By Benjamin NJOKU
The story of the Liberian civil warÂ cannot be complete without referencesÂ to Nigeriaâ€™s Major Gen. C.C. Iweze(rtd). Currently, a director with Multimesh Group, (a digital cable satellite pay-TV service provider, based in Port-Harcourt), Major-Gen. Iweze served as Chief of Staff of the West African Peace Monitoring Group (ECOMOG) in 1990.
He also led a two-manÂ delegation of the thenÂ Military Government of Nigeria to retrieveÂ corpses of the eight Nigerian soldiers killed in a clash with supporters ofÂ the late Somali warlord, Mohammed Farah Aidid during theÂ United Nations Peace Keeping mission in Somalia. For his gallantry at the ECOMOG in Liberia, Iweze earned the respect of manyÂ officers in the Nigerian Army.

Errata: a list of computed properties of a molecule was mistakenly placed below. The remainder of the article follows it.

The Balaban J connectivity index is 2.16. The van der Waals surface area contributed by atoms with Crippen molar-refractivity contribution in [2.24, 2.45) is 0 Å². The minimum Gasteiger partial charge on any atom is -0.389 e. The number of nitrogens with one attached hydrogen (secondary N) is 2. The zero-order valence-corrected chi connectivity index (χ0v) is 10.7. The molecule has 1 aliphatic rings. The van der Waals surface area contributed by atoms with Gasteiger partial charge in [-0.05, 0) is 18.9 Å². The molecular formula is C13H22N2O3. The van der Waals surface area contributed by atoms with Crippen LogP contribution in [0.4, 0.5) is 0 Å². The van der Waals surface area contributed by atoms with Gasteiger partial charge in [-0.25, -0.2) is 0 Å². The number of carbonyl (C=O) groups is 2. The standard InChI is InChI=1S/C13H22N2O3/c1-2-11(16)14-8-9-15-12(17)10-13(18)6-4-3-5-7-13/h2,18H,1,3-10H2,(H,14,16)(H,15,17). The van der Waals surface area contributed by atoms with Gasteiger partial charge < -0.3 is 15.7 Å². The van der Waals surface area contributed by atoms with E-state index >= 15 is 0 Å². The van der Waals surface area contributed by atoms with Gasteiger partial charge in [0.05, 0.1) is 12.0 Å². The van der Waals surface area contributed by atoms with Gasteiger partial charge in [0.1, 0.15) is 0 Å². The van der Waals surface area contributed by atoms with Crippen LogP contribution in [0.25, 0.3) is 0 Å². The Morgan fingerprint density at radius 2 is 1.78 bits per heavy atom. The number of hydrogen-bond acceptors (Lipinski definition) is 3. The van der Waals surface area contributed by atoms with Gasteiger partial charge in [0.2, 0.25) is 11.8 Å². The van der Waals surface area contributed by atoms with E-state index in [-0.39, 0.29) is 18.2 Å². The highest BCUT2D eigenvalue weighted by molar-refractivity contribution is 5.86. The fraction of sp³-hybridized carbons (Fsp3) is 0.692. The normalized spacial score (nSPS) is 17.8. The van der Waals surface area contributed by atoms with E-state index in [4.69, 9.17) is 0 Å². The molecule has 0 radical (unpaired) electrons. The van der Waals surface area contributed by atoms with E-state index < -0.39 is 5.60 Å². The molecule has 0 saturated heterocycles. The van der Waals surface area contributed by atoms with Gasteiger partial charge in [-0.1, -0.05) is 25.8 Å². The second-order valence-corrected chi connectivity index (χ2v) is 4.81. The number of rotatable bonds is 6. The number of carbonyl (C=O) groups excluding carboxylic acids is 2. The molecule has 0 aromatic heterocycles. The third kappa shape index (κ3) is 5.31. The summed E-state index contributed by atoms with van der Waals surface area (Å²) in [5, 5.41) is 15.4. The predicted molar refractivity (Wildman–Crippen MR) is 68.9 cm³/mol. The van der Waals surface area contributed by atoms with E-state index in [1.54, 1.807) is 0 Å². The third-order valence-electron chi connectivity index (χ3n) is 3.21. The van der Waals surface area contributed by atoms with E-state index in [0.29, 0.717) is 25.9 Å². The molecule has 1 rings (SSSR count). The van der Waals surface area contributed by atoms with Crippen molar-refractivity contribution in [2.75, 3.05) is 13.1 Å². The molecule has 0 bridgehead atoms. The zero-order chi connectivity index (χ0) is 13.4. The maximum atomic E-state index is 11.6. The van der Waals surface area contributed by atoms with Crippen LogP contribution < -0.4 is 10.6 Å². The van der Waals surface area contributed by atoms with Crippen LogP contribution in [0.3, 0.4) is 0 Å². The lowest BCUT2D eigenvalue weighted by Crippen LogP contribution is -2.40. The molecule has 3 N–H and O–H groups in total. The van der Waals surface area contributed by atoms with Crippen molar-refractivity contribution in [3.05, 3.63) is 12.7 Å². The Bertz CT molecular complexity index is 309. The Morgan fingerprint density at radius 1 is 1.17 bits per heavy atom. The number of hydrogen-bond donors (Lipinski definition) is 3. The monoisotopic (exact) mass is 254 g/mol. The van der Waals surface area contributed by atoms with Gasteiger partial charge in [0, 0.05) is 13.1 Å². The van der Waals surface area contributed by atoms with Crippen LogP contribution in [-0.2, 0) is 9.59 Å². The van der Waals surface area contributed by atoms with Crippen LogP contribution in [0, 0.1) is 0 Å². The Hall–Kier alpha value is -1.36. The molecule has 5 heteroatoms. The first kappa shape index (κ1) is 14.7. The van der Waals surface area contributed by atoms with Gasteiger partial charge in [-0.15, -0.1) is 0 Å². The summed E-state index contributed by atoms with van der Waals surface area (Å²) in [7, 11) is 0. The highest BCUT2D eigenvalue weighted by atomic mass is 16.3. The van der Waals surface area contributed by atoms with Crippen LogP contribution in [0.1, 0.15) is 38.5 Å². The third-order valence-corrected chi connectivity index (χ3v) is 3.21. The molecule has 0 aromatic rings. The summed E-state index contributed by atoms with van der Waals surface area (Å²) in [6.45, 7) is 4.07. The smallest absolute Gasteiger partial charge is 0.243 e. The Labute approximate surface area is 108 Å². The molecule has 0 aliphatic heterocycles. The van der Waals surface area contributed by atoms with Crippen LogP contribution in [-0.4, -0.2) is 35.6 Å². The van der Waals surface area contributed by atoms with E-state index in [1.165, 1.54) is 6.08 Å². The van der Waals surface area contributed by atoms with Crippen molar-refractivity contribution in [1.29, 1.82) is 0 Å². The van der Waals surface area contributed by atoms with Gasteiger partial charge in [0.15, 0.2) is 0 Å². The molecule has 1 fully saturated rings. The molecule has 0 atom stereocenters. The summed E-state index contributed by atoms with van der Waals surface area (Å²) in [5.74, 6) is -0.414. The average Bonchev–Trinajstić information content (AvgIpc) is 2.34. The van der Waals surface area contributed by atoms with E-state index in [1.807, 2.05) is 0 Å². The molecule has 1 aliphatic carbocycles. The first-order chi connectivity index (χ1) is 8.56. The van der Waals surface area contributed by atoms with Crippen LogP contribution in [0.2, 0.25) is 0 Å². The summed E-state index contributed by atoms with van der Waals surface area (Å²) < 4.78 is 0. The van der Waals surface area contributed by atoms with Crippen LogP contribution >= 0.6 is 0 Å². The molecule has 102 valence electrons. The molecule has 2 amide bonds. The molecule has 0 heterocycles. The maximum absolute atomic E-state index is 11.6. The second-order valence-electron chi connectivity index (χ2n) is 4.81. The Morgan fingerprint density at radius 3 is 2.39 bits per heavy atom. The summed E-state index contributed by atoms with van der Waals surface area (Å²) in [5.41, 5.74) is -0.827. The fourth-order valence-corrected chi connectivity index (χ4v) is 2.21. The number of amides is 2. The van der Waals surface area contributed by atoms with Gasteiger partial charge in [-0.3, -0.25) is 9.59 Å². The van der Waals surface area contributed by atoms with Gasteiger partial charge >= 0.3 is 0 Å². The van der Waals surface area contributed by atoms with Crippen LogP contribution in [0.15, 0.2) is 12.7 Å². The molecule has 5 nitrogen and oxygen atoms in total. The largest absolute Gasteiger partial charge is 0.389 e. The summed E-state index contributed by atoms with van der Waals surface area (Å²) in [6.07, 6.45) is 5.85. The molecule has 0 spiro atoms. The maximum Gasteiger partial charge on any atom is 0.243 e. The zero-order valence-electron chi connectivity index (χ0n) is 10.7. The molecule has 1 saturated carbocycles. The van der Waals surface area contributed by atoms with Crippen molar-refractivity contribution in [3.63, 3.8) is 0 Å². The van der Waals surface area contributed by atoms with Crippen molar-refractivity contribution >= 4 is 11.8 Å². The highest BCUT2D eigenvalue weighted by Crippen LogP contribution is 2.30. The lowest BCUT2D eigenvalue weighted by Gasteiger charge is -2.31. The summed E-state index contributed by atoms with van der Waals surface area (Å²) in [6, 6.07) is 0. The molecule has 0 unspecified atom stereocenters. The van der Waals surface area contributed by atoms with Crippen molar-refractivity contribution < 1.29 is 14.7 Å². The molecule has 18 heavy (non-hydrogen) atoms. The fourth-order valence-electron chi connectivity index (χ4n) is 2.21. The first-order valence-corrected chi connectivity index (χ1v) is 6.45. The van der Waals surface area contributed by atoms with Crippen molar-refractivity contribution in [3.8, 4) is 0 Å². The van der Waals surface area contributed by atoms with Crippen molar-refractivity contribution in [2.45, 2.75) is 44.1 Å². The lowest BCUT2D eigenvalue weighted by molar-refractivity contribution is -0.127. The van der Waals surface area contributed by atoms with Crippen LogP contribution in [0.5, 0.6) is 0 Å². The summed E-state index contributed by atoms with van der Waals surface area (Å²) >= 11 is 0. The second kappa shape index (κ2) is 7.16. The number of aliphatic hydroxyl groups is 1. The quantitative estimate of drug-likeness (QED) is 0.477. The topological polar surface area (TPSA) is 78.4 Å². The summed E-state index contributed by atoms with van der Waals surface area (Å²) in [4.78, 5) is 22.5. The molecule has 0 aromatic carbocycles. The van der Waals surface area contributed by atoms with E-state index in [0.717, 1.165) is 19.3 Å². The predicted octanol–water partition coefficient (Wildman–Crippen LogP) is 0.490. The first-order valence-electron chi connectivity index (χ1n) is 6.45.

Despite his military accomplishments, Major-Gen. Iweze bears a grudge against the military high command . He said he was retiredÂ from service because of â€œgreed, back-bittingÂ and inordinate ambition of younger officers.â€
Thirteen years after his retirement, Major-Gen. IwezeÂ finally breaks his silence in his Hilton Hotel room in Nairobi, Kenya. Enjoy it.
Since your retirementÂ from service, you have remained silent. Does that suggest you areÂ not happy with your retirement?
As a Major-General in the Nigerian Army, I wasÂ expectedÂ to have gotten at leastÂ six months retirement notice.
But in my own case, it was a sudden retirement. I was out of the countryÂ where I was representing my nation in a conference abroad, only for me to be retired unnoticed. My retirement was something I did not plan for when it happened.